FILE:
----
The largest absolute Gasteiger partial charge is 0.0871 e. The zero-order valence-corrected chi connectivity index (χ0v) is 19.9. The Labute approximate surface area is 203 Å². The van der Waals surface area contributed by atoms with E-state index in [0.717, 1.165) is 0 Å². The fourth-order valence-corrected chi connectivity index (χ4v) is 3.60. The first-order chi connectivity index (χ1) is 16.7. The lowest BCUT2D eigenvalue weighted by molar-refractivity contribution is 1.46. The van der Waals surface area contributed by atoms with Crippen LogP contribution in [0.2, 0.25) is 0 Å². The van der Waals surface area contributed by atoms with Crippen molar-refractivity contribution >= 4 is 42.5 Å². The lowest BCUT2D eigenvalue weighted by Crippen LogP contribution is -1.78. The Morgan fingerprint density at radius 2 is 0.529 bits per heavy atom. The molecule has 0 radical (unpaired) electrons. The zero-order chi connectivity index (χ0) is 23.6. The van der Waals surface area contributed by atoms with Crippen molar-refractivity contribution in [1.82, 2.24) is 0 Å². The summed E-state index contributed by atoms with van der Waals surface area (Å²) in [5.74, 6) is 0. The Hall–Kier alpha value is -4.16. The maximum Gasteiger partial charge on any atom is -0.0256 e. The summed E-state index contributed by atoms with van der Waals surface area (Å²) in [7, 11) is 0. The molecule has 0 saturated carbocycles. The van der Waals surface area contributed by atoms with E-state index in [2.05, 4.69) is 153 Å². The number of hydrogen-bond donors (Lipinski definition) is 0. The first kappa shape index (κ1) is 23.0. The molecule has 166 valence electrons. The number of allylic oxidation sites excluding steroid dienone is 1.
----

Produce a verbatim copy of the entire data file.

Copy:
The largest absolute Gasteiger partial charge is 0.0871 e. The zero-order valence-corrected chi connectivity index (χ0v) is 19.9. The Labute approximate surface area is 203 Å². The van der Waals surface area contributed by atoms with E-state index in [0.717, 1.165) is 0 Å². The fourth-order valence-corrected chi connectivity index (χ4v) is 3.60. The first-order chi connectivity index (χ1) is 16.7. The lowest BCUT2D eigenvalue weighted by molar-refractivity contribution is 1.46. The van der Waals surface area contributed by atoms with Crippen LogP contribution in [0.2, 0.25) is 0 Å². The van der Waals surface area contributed by atoms with Crippen molar-refractivity contribution >= 4 is 42.5 Å². The lowest BCUT2D eigenvalue weighted by Crippen LogP contribution is -1.78. The Morgan fingerprint density at radius 2 is 0.529 bits per heavy atom. The molecule has 0 radical (unpaired) electrons. The zero-order chi connectivity index (χ0) is 23.6. The van der Waals surface area contributed by atoms with Crippen molar-refractivity contribution in [1.82, 2.24) is 0 Å². The summed E-state index contributed by atoms with van der Waals surface area (Å²) in [5.74, 6) is 0. The Hall–Kier alpha value is -4.16. The maximum Gasteiger partial charge on any atom is -0.0256 e. The summed E-state index contributed by atoms with van der Waals surface area (Å²) in [7, 11) is 0. The molecule has 0 saturated carbocycles. The van der Waals surface area contributed by atoms with E-state index in [2.05, 4.69) is 153 Å². The number of hydrogen-bond donors (Lipinski definition) is 0. The first kappa shape index (κ1) is 23.0. The molecule has 166 valence electrons. The number of allylic oxidation sites excluding steroid dienone is 1.